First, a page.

Photo courtesy of Jackie Ernst

Can I Learn From My Mom, Or Should She Be Learning From Me?

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The hope that our children will grow up to be wiser, healthier, happier people than we managed to be, is universal. I am bracing myself for the day my daughter reviews her childhood and points out my glaring mistakes, vows never to make them herself, and goes on to become more successful than me in all areas of life. But progress is hardly linear. As comforting as it may be to imagine we’ve improved upon what our parents taught us, are we sure we’re doing a better job than they did? At what point does mom stop knowing best?

My mother thinks that we, as a generation, are failing as parents. Having decades of experience teaching elementary school children, she frequently complains that children are brattier than they used to be back in the good old Twentieth Century. They’re arrogant, obnoxious, glutted with undeserved praise. They don’t respect their elders, and are strangers to basic discipline. My mother doesn’t blame the children, of course; she blames the parents, those of us who came of age in the decadence of the '80s and '90s. However indirectly, my mother blames me.

Every time I walk down the block without my stroller, I hear my mother’s voice, whispering she’s too young, the hours are too long, she needs her mother most of all.

I’m not sure my mom will ever forgive me, or anyone in my generation, for venturing so far from home, breaking so drastically with tradition, and raising our children without grandmothers and aunties breathing down our backs. Shortly after I was born, my mother moved back into her childhood home. She is proud that, as a single mother of three, she never used daycare. Daycare, in my mother’s opinion, is the tenth circle of hell, a fiery pit reserved for children under three feet tall. So I wasn’t surprised when, in response to a photo of my daughter smiling with her best friend on her first day of care, my mom wrote: “They look like such babies.” Of course, my mom knows little about the daycare system, but it’s not the facilities she blames. It’s my generation of lazy parents, people who don’t want to take responsibility for raising their children, who run back to work because it’s “easier.” Part of me cringes — going to work is easier than spending 12 dizzying hours a day with my toddler. But it’s hardly escapism, or shirking responsibility. I’d rather be with my girl, even on the hard days, but the truth is, my family can’t survive on a single salary; I don’t know many families that can. And yes, I will admit, giving up my career would leave me frustrated and unfulfilled, which would hardly make my child happier or better-adjusted. I want to be a role model for my daughter, not an example of the person she doesn’t want to become.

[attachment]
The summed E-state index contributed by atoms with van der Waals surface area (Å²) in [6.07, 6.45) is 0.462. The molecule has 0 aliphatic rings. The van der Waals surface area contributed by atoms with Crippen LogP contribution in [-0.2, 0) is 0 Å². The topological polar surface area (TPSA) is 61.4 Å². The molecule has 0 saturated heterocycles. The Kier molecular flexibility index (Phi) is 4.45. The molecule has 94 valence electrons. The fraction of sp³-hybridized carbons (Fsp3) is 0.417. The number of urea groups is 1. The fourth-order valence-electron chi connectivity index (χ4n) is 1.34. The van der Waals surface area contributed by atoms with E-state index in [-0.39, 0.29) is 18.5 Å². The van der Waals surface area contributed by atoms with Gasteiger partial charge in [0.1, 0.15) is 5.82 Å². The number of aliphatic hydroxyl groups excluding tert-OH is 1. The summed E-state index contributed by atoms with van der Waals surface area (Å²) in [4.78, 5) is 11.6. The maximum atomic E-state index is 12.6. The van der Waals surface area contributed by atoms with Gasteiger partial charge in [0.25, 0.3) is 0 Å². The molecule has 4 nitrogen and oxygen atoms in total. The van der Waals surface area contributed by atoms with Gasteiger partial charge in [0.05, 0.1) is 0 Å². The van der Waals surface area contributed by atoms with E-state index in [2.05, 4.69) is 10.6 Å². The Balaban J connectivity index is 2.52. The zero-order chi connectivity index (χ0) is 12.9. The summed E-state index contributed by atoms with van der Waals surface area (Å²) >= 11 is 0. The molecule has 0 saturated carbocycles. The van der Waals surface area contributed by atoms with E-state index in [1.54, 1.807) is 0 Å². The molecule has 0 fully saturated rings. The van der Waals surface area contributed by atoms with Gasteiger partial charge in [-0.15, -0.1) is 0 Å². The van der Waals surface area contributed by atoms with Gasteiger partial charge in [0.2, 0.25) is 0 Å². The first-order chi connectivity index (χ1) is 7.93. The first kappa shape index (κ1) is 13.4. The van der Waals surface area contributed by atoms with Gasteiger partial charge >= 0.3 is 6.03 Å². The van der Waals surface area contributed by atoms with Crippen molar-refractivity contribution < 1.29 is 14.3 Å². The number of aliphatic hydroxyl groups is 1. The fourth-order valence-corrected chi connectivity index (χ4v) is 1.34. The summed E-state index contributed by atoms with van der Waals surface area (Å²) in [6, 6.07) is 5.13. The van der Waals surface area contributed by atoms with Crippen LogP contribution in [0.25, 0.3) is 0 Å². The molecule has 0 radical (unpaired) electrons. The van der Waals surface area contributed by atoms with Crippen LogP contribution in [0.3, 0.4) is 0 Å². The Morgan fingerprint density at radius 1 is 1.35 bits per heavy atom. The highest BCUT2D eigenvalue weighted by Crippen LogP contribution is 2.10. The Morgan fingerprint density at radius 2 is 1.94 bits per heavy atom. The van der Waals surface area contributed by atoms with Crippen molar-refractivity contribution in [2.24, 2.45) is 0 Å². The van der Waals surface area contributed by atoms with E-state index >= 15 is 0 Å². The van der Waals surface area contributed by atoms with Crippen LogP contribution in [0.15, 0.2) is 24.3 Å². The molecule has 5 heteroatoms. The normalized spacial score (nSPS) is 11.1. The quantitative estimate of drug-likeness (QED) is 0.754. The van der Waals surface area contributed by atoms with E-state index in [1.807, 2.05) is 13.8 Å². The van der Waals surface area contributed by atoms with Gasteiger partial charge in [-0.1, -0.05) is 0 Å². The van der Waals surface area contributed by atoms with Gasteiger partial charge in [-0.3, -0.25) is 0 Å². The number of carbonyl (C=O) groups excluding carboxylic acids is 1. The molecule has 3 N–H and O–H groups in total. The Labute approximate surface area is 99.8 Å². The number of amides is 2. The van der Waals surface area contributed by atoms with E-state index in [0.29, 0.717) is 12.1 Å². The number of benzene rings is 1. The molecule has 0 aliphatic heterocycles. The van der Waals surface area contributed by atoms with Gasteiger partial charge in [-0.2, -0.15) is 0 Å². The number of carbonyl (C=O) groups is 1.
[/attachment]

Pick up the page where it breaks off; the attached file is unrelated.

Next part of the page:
Of course the crucial question is whether she, whether any of our children, are suffering from spending time in daycare. I think it’s good for my daughter to spend significant time with a diverse group of children, and to learn how to function in a world in which she is not the center of all things. I like that she has to wait her turn and eat the same lunch everyone else eats. Historically, children have grown up in packs, with a variety of familiar caretakers, hence the beloved aphorism, “it takes a village.” Yes, I feel like garbage whenever she cries at drop-off, but the tears stop the moment I disappear. She adapts, and her happiness at the end of the day assures me she has built resilience and confidence, and feels proud of herself and her accomplishments. Yet every time I walk down the block without my stroller, I hear my mother’s voice, whispering she’s too young, the hours are too long, she needs her mother most of all.